For information about COVID-19, including symptoms and prevention, please read our COVID-19 patient guide. If you need to see your provider, please contact us to see if a Video Visit is right for you. Please also consider supporting Weill Cornell Medicine’s efforts against the pandemic.
Feil Family Brain & Mind Research Institute

You are here

Ablation of nasal-associated lymphoid tissue does not affect focal ischemic brain injury in mice.

TitleAblation of nasal-associated lymphoid tissue does not affect focal ischemic brain injury in mice.
Publication TypeJournal Article
Year of Publication2018
AuthorsBrea D, Poon C, Murphy M, Lubitz G, Iadecola C, Anrather J
JournalPLoS One
Date Published2018

Stroke is a devastating disease with a strong inflammatory component. It has been shown that part of this response is mediated by IL17+ γδT cells. γδT cells constitute a lymphocyte population with innate features that mainly populates epithelial surfaces including skin, intestine, and airways. We have shown that in the context of stroke, T cells migrate from the small intestine to the meninges but whether they can migrate from other epithelial surfaces is still unknown. Because of its proximity, one possible source of stroke-associated IL17+ γδT cells could be the Nasal-Associated Lymphoid Tissue (NALT) from which T cells could migrate along olfactory nerve sheaths through the cribriform plate into the brain and/or meninges. In order to study the role of NALT as a source for immune cells and/or inflammatory mediators in the context of stroke, we analyzed the effect of NALT ablation on immune cell infiltration and infarct volume after stroke. Infarct volume analysis did not show any significant difference between sham and NALT-ablated animals. In addition, no significant differences were found in immune cell infiltration in the brain or meninges of stroke animals subjected to NALT or Sham-ablation surgery. In conclusion, NALT ablation does not affect ischemic brain damage or immune cell infiltration in the meninges or brain after stroke.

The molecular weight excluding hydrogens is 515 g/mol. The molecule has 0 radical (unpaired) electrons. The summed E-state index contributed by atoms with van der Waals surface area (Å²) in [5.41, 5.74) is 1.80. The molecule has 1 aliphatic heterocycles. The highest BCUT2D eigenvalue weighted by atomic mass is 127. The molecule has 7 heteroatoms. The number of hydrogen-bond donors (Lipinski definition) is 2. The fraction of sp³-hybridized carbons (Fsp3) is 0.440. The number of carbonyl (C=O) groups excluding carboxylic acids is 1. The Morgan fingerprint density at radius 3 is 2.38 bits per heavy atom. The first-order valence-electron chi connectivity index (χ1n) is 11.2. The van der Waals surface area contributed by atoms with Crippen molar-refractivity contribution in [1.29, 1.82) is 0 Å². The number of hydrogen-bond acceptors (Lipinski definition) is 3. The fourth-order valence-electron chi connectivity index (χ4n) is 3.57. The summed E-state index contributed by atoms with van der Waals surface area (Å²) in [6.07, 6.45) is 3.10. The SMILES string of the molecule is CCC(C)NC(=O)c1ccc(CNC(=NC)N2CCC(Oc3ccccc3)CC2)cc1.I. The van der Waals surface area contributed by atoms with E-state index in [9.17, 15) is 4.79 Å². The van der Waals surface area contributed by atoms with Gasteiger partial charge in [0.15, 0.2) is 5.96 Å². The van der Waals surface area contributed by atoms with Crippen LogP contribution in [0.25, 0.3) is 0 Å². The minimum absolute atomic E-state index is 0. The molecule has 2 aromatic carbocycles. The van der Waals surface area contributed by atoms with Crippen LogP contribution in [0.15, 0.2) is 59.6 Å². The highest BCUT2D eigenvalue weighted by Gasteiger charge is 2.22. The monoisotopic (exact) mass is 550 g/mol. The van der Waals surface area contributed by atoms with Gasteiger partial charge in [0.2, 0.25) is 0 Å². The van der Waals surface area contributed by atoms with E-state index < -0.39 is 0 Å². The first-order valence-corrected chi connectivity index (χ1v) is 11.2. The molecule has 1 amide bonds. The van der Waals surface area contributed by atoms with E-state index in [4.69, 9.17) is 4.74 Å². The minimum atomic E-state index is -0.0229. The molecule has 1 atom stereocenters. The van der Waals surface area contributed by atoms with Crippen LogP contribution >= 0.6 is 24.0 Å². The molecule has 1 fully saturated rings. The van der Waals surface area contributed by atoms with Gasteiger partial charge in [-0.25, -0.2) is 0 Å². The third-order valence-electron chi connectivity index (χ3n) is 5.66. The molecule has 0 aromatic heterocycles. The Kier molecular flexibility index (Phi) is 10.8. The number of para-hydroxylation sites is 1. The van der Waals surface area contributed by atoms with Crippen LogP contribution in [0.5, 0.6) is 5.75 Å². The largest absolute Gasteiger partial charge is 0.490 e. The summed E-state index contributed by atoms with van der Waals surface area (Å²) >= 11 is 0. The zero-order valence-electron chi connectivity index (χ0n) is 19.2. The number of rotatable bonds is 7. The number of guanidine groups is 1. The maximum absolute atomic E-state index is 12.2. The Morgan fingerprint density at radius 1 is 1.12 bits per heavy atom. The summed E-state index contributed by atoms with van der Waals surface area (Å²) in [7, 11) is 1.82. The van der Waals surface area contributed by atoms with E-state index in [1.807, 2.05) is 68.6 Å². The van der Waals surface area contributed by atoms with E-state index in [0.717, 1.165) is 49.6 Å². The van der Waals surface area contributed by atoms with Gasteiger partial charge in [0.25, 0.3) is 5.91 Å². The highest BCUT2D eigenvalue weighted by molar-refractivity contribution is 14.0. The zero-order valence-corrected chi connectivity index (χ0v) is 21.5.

Alternate JournalPLoS ONE
PubMed ID30300386